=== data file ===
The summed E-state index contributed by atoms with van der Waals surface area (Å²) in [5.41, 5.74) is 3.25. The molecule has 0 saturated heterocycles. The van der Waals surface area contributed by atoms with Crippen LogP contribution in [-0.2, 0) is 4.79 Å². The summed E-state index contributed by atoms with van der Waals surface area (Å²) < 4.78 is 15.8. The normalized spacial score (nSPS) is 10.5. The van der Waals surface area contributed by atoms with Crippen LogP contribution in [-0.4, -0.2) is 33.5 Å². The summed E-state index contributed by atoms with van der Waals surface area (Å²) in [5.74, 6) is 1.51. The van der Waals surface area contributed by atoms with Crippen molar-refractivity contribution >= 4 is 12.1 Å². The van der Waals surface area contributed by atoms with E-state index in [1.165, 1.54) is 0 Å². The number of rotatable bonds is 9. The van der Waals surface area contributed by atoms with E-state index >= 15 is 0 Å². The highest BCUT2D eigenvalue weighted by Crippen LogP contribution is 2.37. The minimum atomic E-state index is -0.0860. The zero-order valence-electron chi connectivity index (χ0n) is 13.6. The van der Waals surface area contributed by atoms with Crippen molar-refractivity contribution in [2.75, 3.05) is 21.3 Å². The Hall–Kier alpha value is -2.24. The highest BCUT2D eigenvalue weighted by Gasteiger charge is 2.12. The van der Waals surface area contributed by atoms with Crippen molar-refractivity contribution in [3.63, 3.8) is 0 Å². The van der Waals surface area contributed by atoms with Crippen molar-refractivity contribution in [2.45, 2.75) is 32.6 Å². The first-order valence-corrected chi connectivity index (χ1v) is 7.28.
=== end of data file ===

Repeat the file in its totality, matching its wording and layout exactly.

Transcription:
The summed E-state index contributed by atoms with van der Waals surface area (Å²) in [5.41, 5.74) is 3.25. The molecule has 0 saturated heterocycles. The van der Waals surface area contributed by atoms with Crippen LogP contribution in [-0.2, 0) is 4.79 Å². The summed E-state index contributed by atoms with van der Waals surface area (Å²) < 4.78 is 15.8. The normalized spacial score (nSPS) is 10.5. The van der Waals surface area contributed by atoms with Crippen LogP contribution in [-0.4, -0.2) is 33.5 Å². The summed E-state index contributed by atoms with van der Waals surface area (Å²) in [5.74, 6) is 1.51. The van der Waals surface area contributed by atoms with Crippen molar-refractivity contribution >= 4 is 12.1 Å². The van der Waals surface area contributed by atoms with E-state index in [1.165, 1.54) is 0 Å². The number of rotatable bonds is 9. The van der Waals surface area contributed by atoms with E-state index >= 15 is 0 Å². The highest BCUT2D eigenvalue weighted by Crippen LogP contribution is 2.37. The minimum atomic E-state index is -0.0860. The zero-order valence-electron chi connectivity index (χ0n) is 13.6. The van der Waals surface area contributed by atoms with Crippen molar-refractivity contribution in [2.75, 3.05) is 21.3 Å². The Hall–Kier alpha value is -2.24. The highest BCUT2D eigenvalue weighted by Gasteiger charge is 2.12. The van der Waals surface area contributed by atoms with Crippen molar-refractivity contribution in [3.63, 3.8) is 0 Å². The van der Waals surface area contributed by atoms with Crippen molar-refractivity contribution in [2.45, 2.75) is 32.6 Å². The first-order valence-corrected chi connectivity index (χ1v) is 7.28.